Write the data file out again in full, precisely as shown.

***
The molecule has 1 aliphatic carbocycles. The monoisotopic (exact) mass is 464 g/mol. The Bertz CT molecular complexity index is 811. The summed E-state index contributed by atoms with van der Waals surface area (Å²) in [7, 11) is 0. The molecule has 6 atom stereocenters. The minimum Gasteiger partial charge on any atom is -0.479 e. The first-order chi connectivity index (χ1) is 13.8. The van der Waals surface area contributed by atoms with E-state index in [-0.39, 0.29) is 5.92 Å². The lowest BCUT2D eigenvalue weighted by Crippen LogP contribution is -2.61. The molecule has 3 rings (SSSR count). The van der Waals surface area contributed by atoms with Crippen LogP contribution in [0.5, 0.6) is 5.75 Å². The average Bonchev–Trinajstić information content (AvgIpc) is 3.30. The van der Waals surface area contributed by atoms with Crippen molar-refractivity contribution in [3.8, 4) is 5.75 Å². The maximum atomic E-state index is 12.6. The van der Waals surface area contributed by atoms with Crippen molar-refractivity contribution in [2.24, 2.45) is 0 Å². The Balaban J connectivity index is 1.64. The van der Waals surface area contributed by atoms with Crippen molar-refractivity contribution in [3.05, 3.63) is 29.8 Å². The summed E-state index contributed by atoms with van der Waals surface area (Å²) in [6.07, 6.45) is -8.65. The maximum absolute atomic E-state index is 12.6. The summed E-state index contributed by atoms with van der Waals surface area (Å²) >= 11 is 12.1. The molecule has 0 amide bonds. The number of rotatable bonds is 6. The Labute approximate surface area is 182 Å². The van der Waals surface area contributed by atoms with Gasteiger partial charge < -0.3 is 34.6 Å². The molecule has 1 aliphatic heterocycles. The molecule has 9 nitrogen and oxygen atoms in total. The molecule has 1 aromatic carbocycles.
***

The molecule has 1 aliphatic carbocycles. The monoisotopic (exact) mass is 464 g/mol. The Bertz CT molecular complexity index is 811. The summed E-state index contributed by atoms with van der Waals surface area (Å²) in [7, 11) is 0. The molecule has 6 atom stereocenters. The minimum Gasteiger partial charge on any atom is -0.479 e. The first-order chi connectivity index (χ1) is 13.8. The van der Waals surface area contributed by atoms with E-state index in [-0.39, 0.29) is 5.92 Å². The lowest BCUT2D eigenvalue weighted by Crippen LogP contribution is -2.61. The molecule has 3 rings (SSSR count). The van der Waals surface area contributed by atoms with Crippen LogP contribution in [0.5, 0.6) is 5.75 Å². The average Bonchev–Trinajstić information content (AvgIpc) is 3.30. The van der Waals surface area contributed by atoms with Crippen molar-refractivity contribution in [3.8, 4) is 5.75 Å². The maximum atomic E-state index is 12.6. The van der Waals surface area contributed by atoms with Crippen molar-refractivity contribution in [2.24, 2.45) is 0 Å². The Balaban J connectivity index is 1.64. The van der Waals surface area contributed by atoms with Crippen molar-refractivity contribution in [3.05, 3.63) is 29.8 Å². The summed E-state index contributed by atoms with van der Waals surface area (Å²) in [6.07, 6.45) is -8.65. The maximum absolute atomic E-state index is 12.6. The summed E-state index contributed by atoms with van der Waals surface area (Å²) >= 11 is 12.1. The molecule has 0 amide bonds. The number of rotatable bonds is 6. The Labute approximate surface area is 182 Å². The van der Waals surface area contributed by atoms with Gasteiger partial charge < -0.3 is 34.6 Å². The molecule has 1 aliphatic heterocycles. The molecule has 9 nitrogen and oxygen atoms in total. The molecule has 1 aromatic carbocycles.